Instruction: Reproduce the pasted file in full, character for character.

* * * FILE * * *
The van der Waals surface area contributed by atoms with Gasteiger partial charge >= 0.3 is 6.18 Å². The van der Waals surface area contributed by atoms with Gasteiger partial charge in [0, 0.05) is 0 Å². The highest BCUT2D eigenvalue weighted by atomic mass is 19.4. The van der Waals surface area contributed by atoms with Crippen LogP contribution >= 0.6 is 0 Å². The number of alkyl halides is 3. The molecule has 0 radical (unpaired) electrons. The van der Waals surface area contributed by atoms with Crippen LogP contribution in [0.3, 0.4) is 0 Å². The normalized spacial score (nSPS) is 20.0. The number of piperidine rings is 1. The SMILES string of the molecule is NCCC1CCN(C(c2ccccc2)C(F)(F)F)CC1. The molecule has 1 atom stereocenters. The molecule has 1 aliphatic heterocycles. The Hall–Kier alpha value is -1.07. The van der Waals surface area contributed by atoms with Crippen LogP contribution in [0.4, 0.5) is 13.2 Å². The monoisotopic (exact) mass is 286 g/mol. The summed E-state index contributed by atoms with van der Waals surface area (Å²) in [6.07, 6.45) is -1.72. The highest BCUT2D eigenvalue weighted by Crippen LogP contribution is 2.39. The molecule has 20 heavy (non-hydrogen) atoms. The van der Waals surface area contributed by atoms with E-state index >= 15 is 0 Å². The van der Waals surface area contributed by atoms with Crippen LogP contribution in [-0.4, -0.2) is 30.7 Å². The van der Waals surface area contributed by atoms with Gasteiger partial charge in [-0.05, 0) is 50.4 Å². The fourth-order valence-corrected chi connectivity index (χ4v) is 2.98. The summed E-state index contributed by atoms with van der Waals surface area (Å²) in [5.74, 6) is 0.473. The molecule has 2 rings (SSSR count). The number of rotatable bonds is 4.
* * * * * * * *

The van der Waals surface area contributed by atoms with Gasteiger partial charge >= 0.3 is 6.18 Å². The van der Waals surface area contributed by atoms with Gasteiger partial charge in [0, 0.05) is 0 Å². The highest BCUT2D eigenvalue weighted by atomic mass is 19.4. The van der Waals surface area contributed by atoms with Crippen LogP contribution >= 0.6 is 0 Å². The number of alkyl halides is 3. The molecule has 0 radical (unpaired) electrons. The van der Waals surface area contributed by atoms with Crippen LogP contribution in [0.3, 0.4) is 0 Å². The normalized spacial score (nSPS) is 20.0. The number of piperidine rings is 1. The SMILES string of the molecule is NCCC1CCN(C(c2ccccc2)C(F)(F)F)CC1. The molecule has 1 atom stereocenters. The molecule has 1 aliphatic heterocycles. The Hall–Kier alpha value is -1.07. The van der Waals surface area contributed by atoms with Crippen LogP contribution in [0.4, 0.5) is 13.2 Å². The monoisotopic (exact) mass is 286 g/mol. The summed E-state index contributed by atoms with van der Waals surface area (Å²) in [6.07, 6.45) is -1.72. The highest BCUT2D eigenvalue weighted by Crippen LogP contribution is 2.39. The molecule has 20 heavy (non-hydrogen) atoms. The van der Waals surface area contributed by atoms with E-state index >= 15 is 0 Å². The van der Waals surface area contributed by atoms with Crippen LogP contribution in [-0.4, -0.2) is 30.7 Å². The van der Waals surface area contributed by atoms with Gasteiger partial charge in [-0.05, 0) is 50.4 Å². The fourth-order valence-corrected chi connectivity index (χ4v) is 2.98. The summed E-state index contributed by atoms with van der Waals surface area (Å²) in [5.74, 6) is 0.473. The molecule has 2 rings (SSSR count). The number of rotatable bonds is 4.